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[memz or ¦em¦ē¦em′es]



(MicroElectroMechanical Systems) Tiny mechanical devices that are built onto semiconductor chips and are measured in micrometers. In the research labs since the 1980s, MEMS devices began to materialize as commercial products in the mid-1990s. They are used to make pressure, temperature, chemical and vibration sensors, light reflectors and switches, as well as accelerometers for vehicle airbags, smartphones, tablets and games (see accelerometer).

MEMS technology is also used to make inkjet print heads, microactuators for read/write heads and all-optical switches that reflect light beams to the appropriate output port.

When optical components are included in a MEMS device, it is called a micro-opto-electromechanical system (MOEMS). For example, adding a photonic sensor to a silicon chip constitutes a MOEMS device. See micromachine, MEMS mirror, DLP and optical switch.

MEMS Vs. Nanotechnology
Sometimes MEMS and nanotechnology are terms that are used interchangeably, because they both deal with microminiaturized objects. However, they are vastly different. MEMS deals with creating devices that are measured in micrometers, whereas nantotechnology deals with manipulating atoms at the nanometer level.

MEMS-based Optical Switch
In an all-optical switch, MEMS mirrors reflect the input signal to an output port without regard to line speed or protocol. This technology is expected to be the dominant method for building photonic switches.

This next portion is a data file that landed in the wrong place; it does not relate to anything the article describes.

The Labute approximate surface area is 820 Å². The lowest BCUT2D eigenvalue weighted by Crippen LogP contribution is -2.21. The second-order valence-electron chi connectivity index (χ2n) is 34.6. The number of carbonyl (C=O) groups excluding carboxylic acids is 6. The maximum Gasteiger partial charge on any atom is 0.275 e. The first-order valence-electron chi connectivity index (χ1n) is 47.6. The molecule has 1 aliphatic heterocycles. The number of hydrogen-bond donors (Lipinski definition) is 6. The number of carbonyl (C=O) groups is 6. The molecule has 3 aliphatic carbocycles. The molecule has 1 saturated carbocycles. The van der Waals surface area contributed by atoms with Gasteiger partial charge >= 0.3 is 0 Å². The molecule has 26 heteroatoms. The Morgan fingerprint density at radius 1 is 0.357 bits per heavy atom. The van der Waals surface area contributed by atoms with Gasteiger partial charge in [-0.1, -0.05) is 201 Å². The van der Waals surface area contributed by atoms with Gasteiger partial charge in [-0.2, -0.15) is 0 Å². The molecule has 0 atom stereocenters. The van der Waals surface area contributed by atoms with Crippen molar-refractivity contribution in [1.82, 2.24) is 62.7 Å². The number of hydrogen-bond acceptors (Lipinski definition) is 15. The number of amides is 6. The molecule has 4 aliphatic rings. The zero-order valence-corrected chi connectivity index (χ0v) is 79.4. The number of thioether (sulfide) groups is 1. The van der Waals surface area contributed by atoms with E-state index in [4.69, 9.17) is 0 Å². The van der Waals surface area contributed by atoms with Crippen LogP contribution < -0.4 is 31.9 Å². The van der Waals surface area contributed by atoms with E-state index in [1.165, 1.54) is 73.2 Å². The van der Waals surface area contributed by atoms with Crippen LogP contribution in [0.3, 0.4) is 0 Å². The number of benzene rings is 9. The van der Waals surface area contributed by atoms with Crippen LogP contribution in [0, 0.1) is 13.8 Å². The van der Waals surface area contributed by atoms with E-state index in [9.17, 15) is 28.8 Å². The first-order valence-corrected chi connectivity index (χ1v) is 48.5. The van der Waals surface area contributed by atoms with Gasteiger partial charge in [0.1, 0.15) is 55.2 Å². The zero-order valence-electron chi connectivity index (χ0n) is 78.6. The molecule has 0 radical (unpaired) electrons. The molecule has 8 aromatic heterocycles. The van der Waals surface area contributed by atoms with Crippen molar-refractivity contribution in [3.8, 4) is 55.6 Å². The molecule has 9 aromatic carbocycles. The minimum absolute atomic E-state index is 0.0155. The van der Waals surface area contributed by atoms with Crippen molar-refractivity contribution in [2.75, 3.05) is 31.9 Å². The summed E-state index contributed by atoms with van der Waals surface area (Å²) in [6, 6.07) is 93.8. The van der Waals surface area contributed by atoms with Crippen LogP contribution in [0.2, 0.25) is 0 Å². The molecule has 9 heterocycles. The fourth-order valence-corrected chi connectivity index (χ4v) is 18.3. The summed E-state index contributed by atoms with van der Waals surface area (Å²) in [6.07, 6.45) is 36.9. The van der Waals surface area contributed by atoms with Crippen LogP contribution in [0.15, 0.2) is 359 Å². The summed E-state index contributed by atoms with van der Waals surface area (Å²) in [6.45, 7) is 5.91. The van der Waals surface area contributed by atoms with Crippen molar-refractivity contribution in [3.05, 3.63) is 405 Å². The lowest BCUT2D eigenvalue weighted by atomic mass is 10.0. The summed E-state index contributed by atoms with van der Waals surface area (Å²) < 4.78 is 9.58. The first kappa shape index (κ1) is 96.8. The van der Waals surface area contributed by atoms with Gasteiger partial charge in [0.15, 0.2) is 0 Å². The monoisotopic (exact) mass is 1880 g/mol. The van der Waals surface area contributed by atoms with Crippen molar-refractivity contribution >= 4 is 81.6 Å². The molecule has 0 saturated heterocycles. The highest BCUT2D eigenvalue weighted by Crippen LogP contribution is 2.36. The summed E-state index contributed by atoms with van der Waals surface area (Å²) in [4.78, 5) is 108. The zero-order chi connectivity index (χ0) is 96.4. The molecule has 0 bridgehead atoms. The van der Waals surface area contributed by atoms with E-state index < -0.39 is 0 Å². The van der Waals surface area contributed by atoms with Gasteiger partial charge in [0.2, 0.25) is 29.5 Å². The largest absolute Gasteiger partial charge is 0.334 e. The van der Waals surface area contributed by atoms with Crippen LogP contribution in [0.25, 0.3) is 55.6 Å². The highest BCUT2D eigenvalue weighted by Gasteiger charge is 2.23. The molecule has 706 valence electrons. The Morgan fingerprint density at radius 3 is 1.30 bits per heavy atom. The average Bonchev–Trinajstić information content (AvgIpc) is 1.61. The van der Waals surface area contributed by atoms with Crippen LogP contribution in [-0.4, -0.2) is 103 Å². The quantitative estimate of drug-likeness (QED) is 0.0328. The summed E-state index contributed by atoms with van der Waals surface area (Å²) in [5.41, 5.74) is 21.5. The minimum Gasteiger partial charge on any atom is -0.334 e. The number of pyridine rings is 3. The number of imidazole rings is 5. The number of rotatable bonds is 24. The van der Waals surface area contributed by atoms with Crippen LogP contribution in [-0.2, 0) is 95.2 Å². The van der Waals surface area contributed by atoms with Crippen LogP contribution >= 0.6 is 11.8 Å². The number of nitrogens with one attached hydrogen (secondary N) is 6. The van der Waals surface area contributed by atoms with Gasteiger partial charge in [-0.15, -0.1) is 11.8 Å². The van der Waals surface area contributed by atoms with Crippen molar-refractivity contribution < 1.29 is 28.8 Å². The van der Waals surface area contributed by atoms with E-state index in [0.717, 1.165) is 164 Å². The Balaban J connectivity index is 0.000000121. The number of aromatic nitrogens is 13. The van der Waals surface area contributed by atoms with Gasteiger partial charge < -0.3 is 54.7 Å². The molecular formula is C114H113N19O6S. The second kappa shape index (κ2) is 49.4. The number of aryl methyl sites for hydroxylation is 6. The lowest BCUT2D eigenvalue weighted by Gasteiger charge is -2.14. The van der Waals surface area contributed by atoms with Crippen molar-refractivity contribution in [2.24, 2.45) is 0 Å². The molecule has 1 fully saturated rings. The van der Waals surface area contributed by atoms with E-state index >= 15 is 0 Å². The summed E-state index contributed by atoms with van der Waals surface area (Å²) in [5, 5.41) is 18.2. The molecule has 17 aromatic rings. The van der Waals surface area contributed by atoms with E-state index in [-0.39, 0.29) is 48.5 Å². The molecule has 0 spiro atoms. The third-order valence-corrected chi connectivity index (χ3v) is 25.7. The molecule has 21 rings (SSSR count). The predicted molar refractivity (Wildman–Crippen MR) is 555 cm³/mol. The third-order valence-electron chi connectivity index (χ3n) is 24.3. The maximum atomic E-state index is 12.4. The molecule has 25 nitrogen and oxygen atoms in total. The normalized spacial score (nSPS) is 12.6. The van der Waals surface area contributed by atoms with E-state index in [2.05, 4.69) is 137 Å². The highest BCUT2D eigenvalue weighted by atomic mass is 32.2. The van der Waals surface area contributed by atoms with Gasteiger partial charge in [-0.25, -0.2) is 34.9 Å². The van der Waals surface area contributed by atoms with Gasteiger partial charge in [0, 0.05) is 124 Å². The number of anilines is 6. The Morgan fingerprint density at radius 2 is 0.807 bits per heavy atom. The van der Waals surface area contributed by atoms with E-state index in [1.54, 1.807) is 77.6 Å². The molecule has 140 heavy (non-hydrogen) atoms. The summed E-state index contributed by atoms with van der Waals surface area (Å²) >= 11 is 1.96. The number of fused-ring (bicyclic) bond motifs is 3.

Sample Micromachines
Microfabrica's EFAB system was the first MEMS foundry process to accept CAD files as input, turning customer designs into micromachines much faster than traditional methods. EFAB builds the devices one metal layer at a time. In this image, the square at the top is a microfluidics device with internal passageways used for a "lab on a chip." The multi-arm device (center) is a fuel injection nozzle. Bottom left is an accelerometer, and bottom right is an inductor used in RF circuits. (Image courtesy of Microfabrica Inc.,

MEMS-Based Accelerometer
MEMSIC's dual-axis thermal accelerator is a MEMS-based semiconductor device that works conceptually like the air bubble in a construction level. The square in the middle of the chip is a resistor that heats up a gas bubble. The next larger squares contain thermal couples that sense the location of the heated bubble as the device is tilted or accelerated. (Image courtesy of MEMSIC, Inc.)
References in periodicals archive ?
Microelectromechanical systems (MEMS) are micrometer-scale devices that integrate electrical and mechanical elements with sizes ranging from micrometers to millimeters.
XCOM develops revolutionary products based on their world-class expertise in Radio-Frequency, MicroElectroMechanical Systems (RF MEMS) that enable a new generation of test equipment and radio architectures.
Zyvex will design, test, and characterize microelectromechanical systems (MEMS) and nanoelectromechanical systems (NEMS), create assembled micro- and nanosystems, and develop software for MEMS design, verification, visualization, and simulation.
The development of microelectromechanical systems is still in its infancy Researchers face a host of obstacles in their efforts to design, build, program, and control such devices.
The "World of MEMS" is the user forum within MicroNanoWorld that is dedicated to microelectromechanical systems.
Harris & Harris Group is a publicly traded venture capital company that makes initial investments exclusively in tiny technology, including nanotechnology, microsystems and microelectromechanical systems (MEMS).
In his talk, titled "Transforming Science into Real World Products," Victor Lifton refers to a recent study by WTC Consulting of Microelectromechanical Systems (MEMS) for consumer products, which called mobile phones "the dangling carrot" for integrated compasses.
The unique properties of UNCD enable microelectromechanical systems (MEMS) to directly integrate with silicon microchips, resulting in faster, more reliable wireless communications systems.

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